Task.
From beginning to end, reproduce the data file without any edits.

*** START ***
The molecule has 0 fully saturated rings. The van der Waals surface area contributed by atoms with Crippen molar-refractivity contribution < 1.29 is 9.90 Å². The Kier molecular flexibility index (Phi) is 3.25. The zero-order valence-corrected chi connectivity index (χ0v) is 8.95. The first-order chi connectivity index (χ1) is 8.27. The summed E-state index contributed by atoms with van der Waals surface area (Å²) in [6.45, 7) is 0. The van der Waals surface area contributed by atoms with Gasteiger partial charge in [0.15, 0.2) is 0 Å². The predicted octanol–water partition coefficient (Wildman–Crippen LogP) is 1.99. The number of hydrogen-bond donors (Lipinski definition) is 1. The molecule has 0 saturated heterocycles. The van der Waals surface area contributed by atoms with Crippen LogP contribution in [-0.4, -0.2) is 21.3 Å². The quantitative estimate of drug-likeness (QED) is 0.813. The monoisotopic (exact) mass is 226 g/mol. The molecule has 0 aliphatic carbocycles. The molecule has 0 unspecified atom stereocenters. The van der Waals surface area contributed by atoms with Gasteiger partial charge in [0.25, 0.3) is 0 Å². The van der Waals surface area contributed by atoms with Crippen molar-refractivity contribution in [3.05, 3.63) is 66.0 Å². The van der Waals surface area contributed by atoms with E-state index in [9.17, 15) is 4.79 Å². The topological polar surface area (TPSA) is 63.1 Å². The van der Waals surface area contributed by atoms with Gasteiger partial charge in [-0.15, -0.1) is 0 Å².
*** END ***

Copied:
The molecule has 0 fully saturated rings. The van der Waals surface area contributed by atoms with Crippen molar-refractivity contribution < 1.29 is 9.90 Å². The Kier molecular flexibility index (Phi) is 3.25. The zero-order valence-corrected chi connectivity index (χ0v) is 8.95. The first-order chi connectivity index (χ1) is 8.27. The summed E-state index contributed by atoms with van der Waals surface area (Å²) in [6.45, 7) is 0. The van der Waals surface area contributed by atoms with Gasteiger partial charge in [0.15, 0.2) is 0 Å². The predicted octanol–water partition coefficient (Wildman–Crippen LogP) is 1.99. The number of hydrogen-bond donors (Lipinski definition) is 1. The molecule has 0 saturated heterocycles. The van der Waals surface area contributed by atoms with Crippen LogP contribution in [-0.4, -0.2) is 21.3 Å². The quantitative estimate of drug-likeness (QED) is 0.813. The monoisotopic (exact) mass is 226 g/mol. The molecule has 0 aliphatic carbocycles. The molecule has 0 unspecified atom stereocenters. The van der Waals surface area contributed by atoms with Gasteiger partial charge in [0.25, 0.3) is 0 Å². The van der Waals surface area contributed by atoms with Crippen molar-refractivity contribution in [3.05, 3.63) is 66.0 Å². The van der Waals surface area contributed by atoms with E-state index in [9.17, 15) is 4.79 Å². The topological polar surface area (TPSA) is 63.1 Å². The van der Waals surface area contributed by atoms with Gasteiger partial charge in [-0.15, -0.1) is 0 Å².